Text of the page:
Female Samurai Warriors Immortalized in 19th Century Japanese Photos

Most of my generation’s exposure to Japanese culture came heavily mediated by anime and samurai films. One cultural artifact that stands out for me is TV miniseries Shogun, an adaptation of James Clavell’s popular novel, which gives us a view of Japan through the eyes of a British novelist and his British hero (played by Richard Chamberlain in the film). Shogun depicts a feudal Japanese warrior culture centered on exaggerated displays of masculinity, with women operating in the margins or behind the scenes.

Even the great Akira Kurosawa’s visions of feudal Japan, like The Seven Samurai, are “not exactly inundated with the stunning power of female warriors brandishing katanas,” writes Dangerous Minds, “it’s a bit of a  ソーセージ-fest.”




And yet, it turns out, “such women did exist.” Known as onna bugeisha, these fighters “find their earliest precursor in Empress Jingū, who in 200 A.D. led an invasion of Korea after her husband Emperor Chūai, the fourteenth emperor of Japan, perished in battle.” Empress Jingū's example endured. In 1881, she became the first woman on Japanese currency.

Preceding the all-male samurai class depicted in Clavell and Kurosawa, the onna bugeisha “learned to use naginata, kaiken, and the art of tanto Jutso in battle,” the Vintage News tells us. Rather than pay mercenaries to defend them, as the terrified townsfolk do in Seven Samurai, these women trained in battle to protect “communities that lacked male fighters.”

The onna bugeisha's ethic was as purportedly as uncompromising as the samurai, and it shows in these fierce portraits from the 1800s. Although many tales of prominent onna bugeisha come from the 12th-13th centuries, one famous figure, Nakano Takeko lived in the 19th century, writes Dangerous Minds, and died quite the warrior's death:

While she was leading a charge against Imperial Japanese Army troops she was shot in the chest. Knowing her remaining time on earth to be short, Takeko asked her sister, Yūko, to cut her head off and have it buried rather than permit the enemy to seize it as a trophy. It was taken to Hōkai Temple and buried underneath a pine tree.

Another revered fighter, Tomoe Gozen, appears in The Tale of the Heike (often called the "Japanese Iliad). She is described as "especially beautiful," and also as "a remarkably strong archer... as a swordswoman she was a warrior worth a thousand, ready to confront a demon or a god, mounted or on foot."

In the photos here---and many more at The Vintage News---we get a sense of what such a legendary badass may have looked like.

 

via Vintage News/Dangerous Minds

Related Content:

Hand-Colored 1860s Photographs Reveal the Last Days of Samurai Japan

Legendary Japanese Author Yukio Mishima Muses About the Samurai Code (Which Inspired His Hapless 1970 Coup Attempt)

How Akira Kurosawa’s Seven Samurai Perfected the Cinematic Action Scene: A New Video Essay

Josh Jones is a writer and musician based in Durham, NC. Follow him at @jdmagness


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  • Vlasta Radan says:

    This was my response to a FB replay to my sharing of the article above. Question was “So these are not actual samurai but depictions of figures from legend? Rather like the legends of amazons?”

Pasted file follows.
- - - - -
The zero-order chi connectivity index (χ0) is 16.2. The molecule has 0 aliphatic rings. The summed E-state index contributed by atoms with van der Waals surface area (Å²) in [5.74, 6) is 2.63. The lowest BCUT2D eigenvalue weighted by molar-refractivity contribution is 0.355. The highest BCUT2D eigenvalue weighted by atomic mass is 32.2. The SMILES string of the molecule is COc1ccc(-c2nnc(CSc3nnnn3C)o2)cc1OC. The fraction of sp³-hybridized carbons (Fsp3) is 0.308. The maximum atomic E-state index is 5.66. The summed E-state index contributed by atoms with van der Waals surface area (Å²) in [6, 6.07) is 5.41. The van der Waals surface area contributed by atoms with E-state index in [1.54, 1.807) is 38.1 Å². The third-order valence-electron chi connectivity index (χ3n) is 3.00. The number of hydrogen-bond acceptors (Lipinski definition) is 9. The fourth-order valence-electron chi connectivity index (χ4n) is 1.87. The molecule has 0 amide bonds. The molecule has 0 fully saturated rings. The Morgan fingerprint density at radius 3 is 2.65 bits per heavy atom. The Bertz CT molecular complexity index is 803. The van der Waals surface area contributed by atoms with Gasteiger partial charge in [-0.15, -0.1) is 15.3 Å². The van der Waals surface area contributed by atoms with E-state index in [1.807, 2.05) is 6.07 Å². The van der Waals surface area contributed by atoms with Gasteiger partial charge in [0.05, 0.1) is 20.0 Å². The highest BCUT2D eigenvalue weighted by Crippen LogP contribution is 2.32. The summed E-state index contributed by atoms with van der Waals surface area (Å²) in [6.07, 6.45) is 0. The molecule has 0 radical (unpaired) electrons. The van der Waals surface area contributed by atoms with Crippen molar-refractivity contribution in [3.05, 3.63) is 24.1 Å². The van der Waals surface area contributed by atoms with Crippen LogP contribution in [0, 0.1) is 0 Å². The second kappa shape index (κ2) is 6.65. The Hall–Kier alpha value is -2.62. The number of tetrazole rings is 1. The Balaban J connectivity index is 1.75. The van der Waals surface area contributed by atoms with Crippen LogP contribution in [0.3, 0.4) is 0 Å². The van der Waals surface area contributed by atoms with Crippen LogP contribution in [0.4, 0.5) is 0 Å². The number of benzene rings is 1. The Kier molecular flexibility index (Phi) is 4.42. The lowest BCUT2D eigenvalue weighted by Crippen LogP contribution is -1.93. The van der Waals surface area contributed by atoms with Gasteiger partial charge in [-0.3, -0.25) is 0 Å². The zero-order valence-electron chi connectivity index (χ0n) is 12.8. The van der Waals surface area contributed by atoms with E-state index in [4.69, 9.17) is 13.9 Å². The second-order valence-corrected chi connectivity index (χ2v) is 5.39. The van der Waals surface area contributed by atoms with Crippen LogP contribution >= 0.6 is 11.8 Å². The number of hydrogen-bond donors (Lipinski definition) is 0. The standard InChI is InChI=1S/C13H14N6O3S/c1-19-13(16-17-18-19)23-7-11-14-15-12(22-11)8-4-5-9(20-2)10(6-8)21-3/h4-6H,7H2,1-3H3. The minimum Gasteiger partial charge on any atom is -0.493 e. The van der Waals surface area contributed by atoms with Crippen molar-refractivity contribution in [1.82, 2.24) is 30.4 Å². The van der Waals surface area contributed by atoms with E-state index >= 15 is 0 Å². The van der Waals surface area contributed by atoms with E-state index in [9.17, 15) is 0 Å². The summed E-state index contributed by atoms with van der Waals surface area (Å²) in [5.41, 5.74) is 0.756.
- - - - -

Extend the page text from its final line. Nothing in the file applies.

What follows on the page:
My answer: “I agree, there are some stretching and cherry picking of the facts. Article does not quite accurately reference the photographs – like, when and where they were taken. This are not daguerreotypes, so I am guessing this photographs are more like turn or early 20th century studio portraits. Samurai as the class were formally established during 12th century and abolished in late 1800s (from the Wikipedia article about Samurai). So any photographs of samurais after 1900s would be of “reenactment” type. Article is referencing female figures from periods proceeding full formation of male samurai order (“find their earliest precursor in Empress Jingū, who in 200 A.D….”), which is misleading as in any formation period there are many different players before strict rules and forms are established. Are female samurai complete myth? I am sure that any culture have their Joan of Arc… However, I am finding interesting and probably worth the research/explanation from experts in Japanese culture, how is it that this girls find appealing to poise dressed as samurai/warriors, and how they managed to get away (or were they encouraged?) with in such masculine and patriarchal culture.”

  • Ethlenn says:

    Thing is, Empress Jingu is most likely a creation – she was inserted into the imperial line in Meiji period based on Kojiki, sure, but with one purpose – to strengthen the mythological and divine roots of one Japanese ethnicity that has every right to rule over its Asian neighbours. I would point to Queen Himiko as the precursor of the later female warriors, although she was not a samurai (they didn’t exist in the 3rd century). I also have doubts these pictures show actual warriors, they are most likely geishas dressed in samurai attire. Let’s not forget that during Jidai Matsuri, Tomoe Gozen is played by geisha.
    Female warriors existed, but they were not prevailing.

  • Tracy Harms says:

    This characterization of Clavell’s novel seems inaccurate in obvious ways. Clavell emphasized Samurai as a social class, thus including men and women alike. The readiness of Samurai women to fight to kill was plain in several scenes, and their skill with weapons was presented as high. Their statuses, both as privileged and as duty bound, paralleled those of Samurai men.

    I am confident James Clavell gave a more balanced drama depicted feudal Japan than claimed by Josh Jones.

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